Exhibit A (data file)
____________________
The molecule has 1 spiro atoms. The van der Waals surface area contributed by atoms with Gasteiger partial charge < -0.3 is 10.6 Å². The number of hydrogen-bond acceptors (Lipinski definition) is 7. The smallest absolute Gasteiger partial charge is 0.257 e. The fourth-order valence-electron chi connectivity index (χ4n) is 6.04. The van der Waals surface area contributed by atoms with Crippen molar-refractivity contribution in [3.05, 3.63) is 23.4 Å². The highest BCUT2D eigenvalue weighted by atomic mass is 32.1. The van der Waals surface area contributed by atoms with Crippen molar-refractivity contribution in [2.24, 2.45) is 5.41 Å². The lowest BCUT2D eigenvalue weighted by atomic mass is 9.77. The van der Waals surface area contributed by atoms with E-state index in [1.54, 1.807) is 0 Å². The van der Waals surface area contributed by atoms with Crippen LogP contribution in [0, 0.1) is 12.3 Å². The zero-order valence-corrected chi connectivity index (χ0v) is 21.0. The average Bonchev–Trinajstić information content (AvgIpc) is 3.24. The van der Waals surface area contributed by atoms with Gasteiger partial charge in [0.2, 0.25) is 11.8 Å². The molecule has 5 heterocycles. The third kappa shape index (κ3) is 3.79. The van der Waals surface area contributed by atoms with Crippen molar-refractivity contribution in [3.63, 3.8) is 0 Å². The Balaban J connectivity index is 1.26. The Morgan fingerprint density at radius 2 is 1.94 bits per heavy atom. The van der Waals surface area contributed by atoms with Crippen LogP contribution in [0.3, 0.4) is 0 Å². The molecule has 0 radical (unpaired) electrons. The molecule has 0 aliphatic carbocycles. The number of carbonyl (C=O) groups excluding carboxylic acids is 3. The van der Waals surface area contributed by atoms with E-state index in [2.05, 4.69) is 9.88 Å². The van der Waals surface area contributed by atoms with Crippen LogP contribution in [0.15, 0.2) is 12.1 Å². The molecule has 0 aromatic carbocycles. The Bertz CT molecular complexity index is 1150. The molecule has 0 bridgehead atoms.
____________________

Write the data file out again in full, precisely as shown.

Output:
The molecule has 1 spiro atoms. The van der Waals surface area contributed by atoms with Gasteiger partial charge < -0.3 is 10.6 Å². The number of hydrogen-bond acceptors (Lipinski definition) is 7. The smallest absolute Gasteiger partial charge is 0.257 e. The fourth-order valence-electron chi connectivity index (χ4n) is 6.04. The van der Waals surface area contributed by atoms with Crippen molar-refractivity contribution in [3.05, 3.63) is 23.4 Å². The highest BCUT2D eigenvalue weighted by atomic mass is 32.1. The van der Waals surface area contributed by atoms with Crippen molar-refractivity contribution in [2.24, 2.45) is 5.41 Å². The lowest BCUT2D eigenvalue weighted by atomic mass is 9.77. The van der Waals surface area contributed by atoms with E-state index in [1.54, 1.807) is 0 Å². The van der Waals surface area contributed by atoms with Crippen LogP contribution in [0, 0.1) is 12.3 Å². The zero-order valence-corrected chi connectivity index (χ0v) is 21.0. The average Bonchev–Trinajstić information content (AvgIpc) is 3.24. The van der Waals surface area contributed by atoms with Gasteiger partial charge in [0.2, 0.25) is 11.8 Å². The molecule has 5 heterocycles. The third kappa shape index (κ3) is 3.79. The van der Waals surface area contributed by atoms with Crippen molar-refractivity contribution in [3.63, 3.8) is 0 Å². The Balaban J connectivity index is 1.26. The Morgan fingerprint density at radius 2 is 1.94 bits per heavy atom. The van der Waals surface area contributed by atoms with Crippen LogP contribution in [0.3, 0.4) is 0 Å². The molecule has 0 radical (unpaired) electrons. The molecule has 0 aliphatic carbocycles. The number of carbonyl (C=O) groups excluding carboxylic acids is 3. The van der Waals surface area contributed by atoms with E-state index in [2.05, 4.69) is 9.88 Å². The van der Waals surface area contributed by atoms with Crippen LogP contribution in [0.15, 0.2) is 12.1 Å². The molecule has 0 aromatic carbocycles. The Bertz CT molecular complexity index is 1150. The molecule has 0 bridgehead atoms.